Yamaha's tryst with the commuter biker started early in its Indian innings. After it went four-stroke, the charm of a Yamaha suddenly seemed to have seeped out of the commuter biker's mind. Like the other Japanese two-wheeler manufacturers and their joint ventures, Yamaha too kept toiling at recapturing its share of the market in this segment. But, unfortunately, it had set itself a stiff performance benchmark with the likes of the RX100 and beating that in the buyer's mindset just didn't seem possible.
That was nearly a decade ago. Yamaha India has comeback strongly during the last few years with its focus smartly shifted towards lifestyle and performance bikes. Its YZF-R15, FZ16 and Fazer are all performance bikes by Indian standards inspired by Yamaha's global super bikes like the R1 and the MT-01.
Now, after re-establishing its credentials as a manufacturer of quality bikes in the high-priced performance category, Yamaha is attempting to re-enter the commuter's mind-space with a reworked, restyled economy-focused bike. It is a top-down strategy that is very workable and has been successful in the passenger car market. But, just how does the new YBR 110 fare compared to the competition in the market? We took a test ride to find out.
Though the YBR's finish quality is quite up there along with its peers in the segment, the focus on being an economical run-about is pretty evident on its face. Though, credit must be given to Yamaha for offering a few features and elements in the YBR 110 that are more commonly found in the executive segment, there are also others that clearly are commuter-class.
The introduction to the bike is pleasing – the tinted cowl/ bikini-fairing, the Yamaha trademark blinkers and the 18-inch alloy wheel at the front are all better than the average commuter bike. The re-designed 13-litre petrol tank with new paint finish and graphics leads on to a broad, stepped seat for the rider and the pillion. Side panels that lend more character to the flowing design of the YBR and a trapezoid tail-lamp at the tapered end complete the overall design of the bike.
The YBR uses a tubular double-cradle type chassis and the swing arm is also a tubular member, a point that does make it seem more of an economy bike. Box-section swing arms that provide better stability and refinement are fast being the norm across categories. The wheelbase and the other dimensions are all identical to the Alba. The YBR 110's minimum ground clearance is 173mm.
Similar to some of the elements at the front, the alloy rear wheel, the cast alloy sub-frame with foot peg and the chrome exhaust protector are features that are a bit of a premium in this category. But, the coated steel grab-rail sticks out, because alloy grabs are now fast becoming standard in most bikes. Twin-pod instrument cluster displays the odo-speedo combo in one and the fuel indicator in the other. A large neutral indicator lamp and high-beam indicator are good additions.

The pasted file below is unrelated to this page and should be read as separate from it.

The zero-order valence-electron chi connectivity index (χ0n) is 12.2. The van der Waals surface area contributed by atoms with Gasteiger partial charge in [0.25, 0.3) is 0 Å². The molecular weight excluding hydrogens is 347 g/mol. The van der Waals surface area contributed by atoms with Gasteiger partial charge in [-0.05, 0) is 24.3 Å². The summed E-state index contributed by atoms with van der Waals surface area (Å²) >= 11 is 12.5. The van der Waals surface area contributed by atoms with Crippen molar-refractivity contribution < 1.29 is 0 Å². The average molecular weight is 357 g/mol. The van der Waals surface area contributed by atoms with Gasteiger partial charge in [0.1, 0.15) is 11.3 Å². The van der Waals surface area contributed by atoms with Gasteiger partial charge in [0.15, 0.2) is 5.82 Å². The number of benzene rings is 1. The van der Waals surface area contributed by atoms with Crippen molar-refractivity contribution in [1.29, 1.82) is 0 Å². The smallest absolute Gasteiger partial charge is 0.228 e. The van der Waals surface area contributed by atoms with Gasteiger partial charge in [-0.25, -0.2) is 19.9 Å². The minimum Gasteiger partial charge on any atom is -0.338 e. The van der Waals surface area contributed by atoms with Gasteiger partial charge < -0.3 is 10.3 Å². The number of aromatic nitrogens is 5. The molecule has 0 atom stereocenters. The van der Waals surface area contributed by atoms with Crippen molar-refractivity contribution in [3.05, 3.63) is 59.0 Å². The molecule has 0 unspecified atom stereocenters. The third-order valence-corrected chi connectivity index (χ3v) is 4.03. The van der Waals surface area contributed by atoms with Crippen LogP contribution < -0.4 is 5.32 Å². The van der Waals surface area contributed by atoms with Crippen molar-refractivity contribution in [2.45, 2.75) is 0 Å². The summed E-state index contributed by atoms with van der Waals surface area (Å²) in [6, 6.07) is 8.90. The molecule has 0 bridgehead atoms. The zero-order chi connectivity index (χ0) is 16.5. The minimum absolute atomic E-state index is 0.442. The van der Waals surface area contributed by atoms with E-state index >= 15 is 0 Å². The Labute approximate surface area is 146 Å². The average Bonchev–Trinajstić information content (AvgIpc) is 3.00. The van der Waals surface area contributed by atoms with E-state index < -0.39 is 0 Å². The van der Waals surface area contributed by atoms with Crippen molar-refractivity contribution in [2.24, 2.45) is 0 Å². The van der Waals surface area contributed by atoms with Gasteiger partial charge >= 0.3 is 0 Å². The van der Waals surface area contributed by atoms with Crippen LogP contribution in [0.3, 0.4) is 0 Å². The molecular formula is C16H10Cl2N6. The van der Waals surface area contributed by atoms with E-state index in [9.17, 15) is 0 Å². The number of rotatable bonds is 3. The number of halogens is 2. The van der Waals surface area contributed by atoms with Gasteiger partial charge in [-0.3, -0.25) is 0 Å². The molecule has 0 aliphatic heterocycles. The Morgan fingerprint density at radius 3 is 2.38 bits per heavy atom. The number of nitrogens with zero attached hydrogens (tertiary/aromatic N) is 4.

The YBR 110's engine is a 106cc, air-cooled, four-stroke unit. Similar in construction to the Alba's engine, this unit also produces an identical 7.6PS of peak power at 7,500 rpm and a maximum torque of 7.85Nm at 6,000 rpm. Mated to the engine is a four-speed constant mesh gearbox. The engine is clearly economy-focussed and the gearing has also been tuned to match the performance needs of city commuters. Power is produced quickly, but it also starts to taper off quickly and you will need to shift up in spurts to accelerate smoothly.
This might help keep fuel consumption low, but don't expect to make an impression at the stop light. We think a fifth cog in the gearbox would have helped, especially for commuters in less congested cities.
The clutch feel is good and progressive and the gear-shift quality is on par with other commuters. But, though there were no false neutrals, there was the occasional difficulty of getting back into neutral while idling. Electric self-start is part of standard fitment.
The YBR's engine is quite refined for a bike in this segment, foot-peg and handle-bar vibrations set in at speeds of over 80 kmph. Braking is via 130mm drum-brakes at both the front and the rear. For suspension, the YBR comes fitted with telescopic and adjustable hydraulic suspension for the front and rear respectively.
The YBR has been priced aggressively at about Rs 41,000 (ex-showroom), which should enable Yamaha to pitch for gaining back its share of the market.